Designed by demi-god anime maker, Hayao Miyazaki, the Nittere Ohdokei clock was modeled after his famous movie masterpiece, Howl’s Moving Castle, which is some sort of Japanese animated fantasy film. This information meant nothing to me, although it did sound quite impressive.

“I’m so not cool enough to be here,” I thought.


Massive in scale, Nittere Ohdokei is the world’s largest animated clock. At 32 feet high, 59 feet wide, and 28 tons, how could anything compare? Although designed by Miyazaki, the clock was sculpted by Shachimaru Kunio. I couldn’t imagine the time, energy, and talent required to construct such a thing. I was truly amazed.

La forge de l'horlogeCredit

Apparently this guy, Miyazaki, is pretty famous for using steampunk elements in his movies. What the hell is steampunk? Thank goodness I bought that extra-large data plan. Google told me that steampunk is a sub-genre of science fiction. Well, that explained why I didn’t have a clue what it was. The mere thought of science fiction makes my brain bleed.

Nonetheless, steampunk uses speculative fiction, alternative history, and fantasy to construct a world where steam-power machines are widely used, and usually set in the Victorian or the Wild West Eras. Again, way over my head in terms of hipness.

Shiodome ClockCredit

It was nearly noon, and almost time for the clock to come alive. As the second hand passed the Roman numeral nine at four minutes till noon, I heard a ding.

Suddenly to the left of the face of the clock, a humanoid with a bell for a head walked out of the darkness and looked around. The clock lit up and windows and doors opened and closed. Other humanoids hammered and rowed as if they were giving the clock the power to move. The dials of the clock started spinning as music played. The giant talons holding orbs moved about. For three minutes and forty-five seconds, I watched as the tiniest part moved. There was such attention to detail. I was certainly in awe.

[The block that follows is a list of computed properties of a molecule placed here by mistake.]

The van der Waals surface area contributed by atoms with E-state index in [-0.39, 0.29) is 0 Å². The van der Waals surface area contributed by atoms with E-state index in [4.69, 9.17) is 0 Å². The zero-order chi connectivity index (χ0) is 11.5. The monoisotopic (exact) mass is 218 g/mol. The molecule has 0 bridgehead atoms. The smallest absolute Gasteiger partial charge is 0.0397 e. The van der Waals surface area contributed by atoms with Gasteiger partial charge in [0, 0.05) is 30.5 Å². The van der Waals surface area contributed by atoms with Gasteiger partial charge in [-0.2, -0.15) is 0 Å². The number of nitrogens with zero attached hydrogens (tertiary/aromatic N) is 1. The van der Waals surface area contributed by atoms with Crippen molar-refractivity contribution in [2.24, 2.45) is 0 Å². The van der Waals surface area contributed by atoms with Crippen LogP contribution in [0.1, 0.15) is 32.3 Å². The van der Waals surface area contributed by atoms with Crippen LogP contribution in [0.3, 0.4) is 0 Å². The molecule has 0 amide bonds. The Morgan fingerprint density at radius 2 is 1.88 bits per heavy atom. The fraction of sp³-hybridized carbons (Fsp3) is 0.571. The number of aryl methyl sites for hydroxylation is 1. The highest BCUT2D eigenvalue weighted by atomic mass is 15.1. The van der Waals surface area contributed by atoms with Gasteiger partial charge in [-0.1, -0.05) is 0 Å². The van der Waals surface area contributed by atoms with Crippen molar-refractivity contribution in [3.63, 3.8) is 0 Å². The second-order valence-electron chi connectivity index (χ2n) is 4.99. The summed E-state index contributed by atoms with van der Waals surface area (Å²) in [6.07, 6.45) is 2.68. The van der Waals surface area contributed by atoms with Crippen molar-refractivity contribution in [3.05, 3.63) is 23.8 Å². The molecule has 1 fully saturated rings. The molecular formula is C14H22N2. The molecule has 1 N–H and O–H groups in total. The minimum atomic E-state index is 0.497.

I didn’t have to know anything about steampunk, anime, famous Japanese filmmakers, pre-teen Japanese TV heartthrobs, or funky polka-dotted people on all fours to figure out that the Nittere Ohdokei clock was badass.

I may not be some Harajuku girl who dresses like a gothic Lolita, but I can appreciate a giant cuckoo clock with the coolest of cool.

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Leah Walker

Leah has a marketing management company specializing in strategy, content creation and implementation for luxury brands and destinations. She's also a luxury travel and food writer who has as many stories as she does shoes. Leah documents her experiences whether that's in the lap of luxury or riding through a swamp in an airboat. She sometimes freelances and has contributor/editor roles with The Daily Meal, USA Today 10 Best, Bonjour Paris, France Today, Luxe Beat Magazine, Four Seasons Magazine, Forbes Travel Guide, and is a travel and wine ambassador for Atout France USA. Leah's lived in Paris for five years, and was awarded additional time with a Passeport Talent visa. Though, her talent for speaking French is abysmal.


    1. If you are seeking a nice and furry companionship while you are visiting Tokyo, why not rent a cat? Just for an hour or two… A Cat Cafés is the place to visit.

  1. Nice post Leah. Definitely content for my Japan board on pinterest/KauaiMarketing. I worked as an executive in Japan for many years and regret that as a country, we really weren’t on-line with blogging and social media until after I left. I certainly would have taken more photos.

    1. Thank you, Linda. I be had you been blogging, you’d have so much great material. I really want to explore Japan, not just Tokyo. Twenty-four hours just left me wanting more. I’ll go back, that’s for sure.

    1. You’re so kind. I have to agree, the clock is really awesome. The video nor the photos don’t do it justice. It’s simply a work of art that comes to life before your eyes.